We could:
<br />
Some actors:
        <li>Sean Connery</li>
        <li>George Lazenby</li>
        <li>Roger Moore</li>
        <li>Timothy Dalton</li>
<hr />
Some &nbsp;text &nbsp; with lots of &nbsp; spaces.

Further examples are available within the Comcode help page on any Composr site.

The basics

Comcode is primarily written and laid out as plain-text. Special tags (and other codes) are then interpreted with meanings:
  1. Emoticon codes may be used (for Conversr, these are listed in the The Composr emoticon system tutorial).
  2. Comcode tags may be used for text formatting, such as [b]text[/b] to make some text bold.
  3. Comcode tags may be used to embed content, such as  [block]main_contact_us[/block] to add a dynamic comments box.
  4. Horizontal lines may be added by placing a few -s on their own line.
  5. HTML-style entities can be use to place special characters inside the text (e.g. &reg;).
  6. Member profile links can be placed by typing {{username-goes-here}}, or {{?username-goes-here}} to show extra details when the mouse is hovered over and send a notification to the referenced member (Conversr only). Member profile links can also be placed by typing the simpler syntax (Conversr-only, always shows the extra details), @username-goes-here; the simpler syntax is a bit more flimsy due to the possibility for ambiguity if usernames have spaces.
  7. Wiki+ page links can be placed by typing [[pagename-goes-here]], or [[pagename-goes-here#anchor]].
  8. Table syntax (described in separate section below).
  9. List syntax (described in separate section below).
  10. Tempcode symbols and directives may be used, such as {$USERNAME} to display the username of the current user (described in the Tempcode Programming tutorial).
  11. Certain shortcuts may be used, such as (c) for © (described in separate section).

  • Hyperlinks may be written directly, and are automatically detected; these will be interpreted by the media rendering system (for example, a YouTube video hyperlink would result in the video being embedded)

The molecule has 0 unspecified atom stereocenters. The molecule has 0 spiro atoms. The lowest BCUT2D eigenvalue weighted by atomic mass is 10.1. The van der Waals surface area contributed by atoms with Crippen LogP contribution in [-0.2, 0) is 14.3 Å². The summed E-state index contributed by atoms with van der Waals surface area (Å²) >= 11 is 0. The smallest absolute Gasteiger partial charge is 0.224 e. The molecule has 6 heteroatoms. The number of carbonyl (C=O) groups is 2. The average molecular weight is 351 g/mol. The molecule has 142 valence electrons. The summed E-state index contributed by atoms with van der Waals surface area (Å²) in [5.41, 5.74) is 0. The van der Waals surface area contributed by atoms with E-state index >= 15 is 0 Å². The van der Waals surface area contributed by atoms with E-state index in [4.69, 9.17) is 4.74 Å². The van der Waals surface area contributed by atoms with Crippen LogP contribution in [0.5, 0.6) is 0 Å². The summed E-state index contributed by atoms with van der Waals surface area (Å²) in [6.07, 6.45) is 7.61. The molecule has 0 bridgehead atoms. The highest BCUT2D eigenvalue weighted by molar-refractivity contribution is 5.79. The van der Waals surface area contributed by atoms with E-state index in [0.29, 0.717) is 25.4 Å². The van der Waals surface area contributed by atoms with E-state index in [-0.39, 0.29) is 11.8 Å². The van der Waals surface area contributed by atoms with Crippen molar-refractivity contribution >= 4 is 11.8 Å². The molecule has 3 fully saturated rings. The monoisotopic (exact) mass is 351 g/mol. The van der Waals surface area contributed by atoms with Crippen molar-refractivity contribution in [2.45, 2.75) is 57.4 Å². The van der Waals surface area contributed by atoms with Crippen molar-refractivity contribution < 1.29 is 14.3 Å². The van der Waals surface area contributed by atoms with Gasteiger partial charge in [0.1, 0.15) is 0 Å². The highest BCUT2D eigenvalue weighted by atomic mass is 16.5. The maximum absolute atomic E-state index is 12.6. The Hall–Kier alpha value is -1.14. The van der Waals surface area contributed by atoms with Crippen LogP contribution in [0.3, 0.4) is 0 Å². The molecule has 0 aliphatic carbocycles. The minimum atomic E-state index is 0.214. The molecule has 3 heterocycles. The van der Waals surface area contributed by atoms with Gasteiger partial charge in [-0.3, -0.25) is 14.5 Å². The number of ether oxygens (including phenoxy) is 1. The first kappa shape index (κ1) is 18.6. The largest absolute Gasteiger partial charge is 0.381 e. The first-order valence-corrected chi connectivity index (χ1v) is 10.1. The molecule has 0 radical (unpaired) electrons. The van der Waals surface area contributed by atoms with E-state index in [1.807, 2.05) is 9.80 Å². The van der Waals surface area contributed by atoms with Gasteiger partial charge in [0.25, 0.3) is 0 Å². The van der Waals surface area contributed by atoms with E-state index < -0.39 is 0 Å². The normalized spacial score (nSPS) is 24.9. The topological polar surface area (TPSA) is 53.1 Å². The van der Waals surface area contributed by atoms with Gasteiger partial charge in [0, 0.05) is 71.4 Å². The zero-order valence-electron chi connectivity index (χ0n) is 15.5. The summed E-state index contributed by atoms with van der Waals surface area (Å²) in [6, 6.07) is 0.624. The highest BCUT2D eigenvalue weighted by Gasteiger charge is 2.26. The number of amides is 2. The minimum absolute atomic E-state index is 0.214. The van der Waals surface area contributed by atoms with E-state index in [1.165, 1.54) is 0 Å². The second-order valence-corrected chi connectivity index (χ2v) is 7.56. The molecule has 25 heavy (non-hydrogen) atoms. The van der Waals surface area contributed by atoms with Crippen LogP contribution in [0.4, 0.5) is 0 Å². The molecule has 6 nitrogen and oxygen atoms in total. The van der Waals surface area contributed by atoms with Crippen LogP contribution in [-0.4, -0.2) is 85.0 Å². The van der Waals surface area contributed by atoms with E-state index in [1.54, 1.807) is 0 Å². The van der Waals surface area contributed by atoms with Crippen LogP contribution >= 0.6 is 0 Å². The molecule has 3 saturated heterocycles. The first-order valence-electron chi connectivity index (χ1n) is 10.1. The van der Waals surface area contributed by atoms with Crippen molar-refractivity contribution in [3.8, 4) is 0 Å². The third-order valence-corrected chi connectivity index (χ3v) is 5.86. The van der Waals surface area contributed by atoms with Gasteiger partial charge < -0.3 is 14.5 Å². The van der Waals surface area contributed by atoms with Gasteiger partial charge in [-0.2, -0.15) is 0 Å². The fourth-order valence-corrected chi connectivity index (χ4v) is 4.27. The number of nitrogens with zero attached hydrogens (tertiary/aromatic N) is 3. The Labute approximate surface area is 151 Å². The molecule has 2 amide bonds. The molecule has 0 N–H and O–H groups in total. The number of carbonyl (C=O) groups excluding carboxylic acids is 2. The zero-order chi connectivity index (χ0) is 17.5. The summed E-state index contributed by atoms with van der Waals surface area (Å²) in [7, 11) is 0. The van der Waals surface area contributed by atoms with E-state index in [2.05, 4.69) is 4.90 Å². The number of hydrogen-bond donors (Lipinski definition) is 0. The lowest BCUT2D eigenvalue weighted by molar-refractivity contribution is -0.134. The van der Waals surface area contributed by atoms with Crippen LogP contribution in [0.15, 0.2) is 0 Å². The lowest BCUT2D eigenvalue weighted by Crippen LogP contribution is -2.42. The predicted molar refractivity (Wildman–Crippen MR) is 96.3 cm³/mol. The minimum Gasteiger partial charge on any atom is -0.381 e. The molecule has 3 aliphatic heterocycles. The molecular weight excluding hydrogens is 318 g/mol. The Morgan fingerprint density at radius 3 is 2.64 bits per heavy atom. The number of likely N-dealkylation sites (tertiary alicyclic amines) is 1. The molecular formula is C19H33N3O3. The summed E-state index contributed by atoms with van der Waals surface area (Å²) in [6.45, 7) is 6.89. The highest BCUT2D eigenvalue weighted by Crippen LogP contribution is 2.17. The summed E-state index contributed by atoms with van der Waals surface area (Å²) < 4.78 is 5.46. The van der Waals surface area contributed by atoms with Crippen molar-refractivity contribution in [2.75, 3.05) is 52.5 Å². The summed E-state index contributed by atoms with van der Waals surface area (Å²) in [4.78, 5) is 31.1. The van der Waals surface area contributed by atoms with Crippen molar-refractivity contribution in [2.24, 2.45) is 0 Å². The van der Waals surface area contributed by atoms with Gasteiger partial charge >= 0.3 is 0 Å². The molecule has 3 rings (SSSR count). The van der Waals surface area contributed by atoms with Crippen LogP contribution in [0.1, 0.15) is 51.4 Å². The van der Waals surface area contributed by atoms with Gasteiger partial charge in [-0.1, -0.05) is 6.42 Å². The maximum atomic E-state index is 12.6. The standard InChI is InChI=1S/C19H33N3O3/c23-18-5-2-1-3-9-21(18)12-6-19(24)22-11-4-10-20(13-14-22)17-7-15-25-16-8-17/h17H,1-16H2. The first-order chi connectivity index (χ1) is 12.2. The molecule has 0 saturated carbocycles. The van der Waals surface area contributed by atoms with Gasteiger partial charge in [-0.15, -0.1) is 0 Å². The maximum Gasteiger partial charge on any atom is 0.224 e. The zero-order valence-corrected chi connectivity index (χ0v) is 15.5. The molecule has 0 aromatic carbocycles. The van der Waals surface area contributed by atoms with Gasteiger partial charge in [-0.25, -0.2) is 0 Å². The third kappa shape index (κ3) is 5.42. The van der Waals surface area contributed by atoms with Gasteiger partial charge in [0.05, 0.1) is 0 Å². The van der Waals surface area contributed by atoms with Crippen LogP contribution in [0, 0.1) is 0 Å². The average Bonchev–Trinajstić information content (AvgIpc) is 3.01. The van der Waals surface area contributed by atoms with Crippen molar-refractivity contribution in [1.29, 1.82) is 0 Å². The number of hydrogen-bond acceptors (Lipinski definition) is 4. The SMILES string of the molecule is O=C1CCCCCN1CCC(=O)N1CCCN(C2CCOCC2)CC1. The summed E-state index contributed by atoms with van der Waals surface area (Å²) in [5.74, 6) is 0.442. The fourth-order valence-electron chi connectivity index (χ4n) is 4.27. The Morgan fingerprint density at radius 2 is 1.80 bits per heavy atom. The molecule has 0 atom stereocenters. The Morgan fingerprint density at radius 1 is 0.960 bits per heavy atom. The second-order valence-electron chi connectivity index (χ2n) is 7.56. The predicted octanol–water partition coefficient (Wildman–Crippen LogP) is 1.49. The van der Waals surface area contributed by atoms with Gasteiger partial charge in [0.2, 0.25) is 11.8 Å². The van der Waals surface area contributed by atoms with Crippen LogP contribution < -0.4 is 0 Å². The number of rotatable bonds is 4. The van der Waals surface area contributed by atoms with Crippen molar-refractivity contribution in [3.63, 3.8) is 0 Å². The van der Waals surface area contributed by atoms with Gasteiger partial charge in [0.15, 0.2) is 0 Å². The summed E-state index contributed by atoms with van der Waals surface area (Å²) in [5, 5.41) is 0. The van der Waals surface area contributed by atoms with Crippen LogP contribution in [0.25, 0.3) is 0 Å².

Tag syntax

The tag opens and closes

Tags are written as in a way similar to HTML, except using the [] brackets instead of the <> brackets, and a slightly more user-friendly notation.

All tags have an opening tag, written [tag], and a closing tag, written [/tag].

If a tag is referenced that does not actually exist (e.g. I am writing some [nonsense]blah blah[/nonsense]), then it won't be read as a tag: it'll just display exactly as it was written.

The tag contents and wrapping

The text between the tags (the contents) is either:
  1. something the tags modify – for example, for the b tag it is the text to make bold
  2. an otherwise critical parameter for the tags — for example, for the block tag it is the name of the block

When a tag is said to 'wrap' Comcode, it essentially adds on properties. For example with:


… the 'text' is both emboldened and italicised.

Tag parameters

Tags may also take other parameters in addition to the tag 'contents' (what the tag has 'embedded'). These are written in like as follows:
[tag a="a-value" b="b-value"]contents[/tag], where a and b are merely examples of named parameters, of which a tag can have many.

Often tags have a special parameter that is of critical importance which by convention we name param. A short-hand for writing:


[tag param="value"]contents[/tag]
is only writing: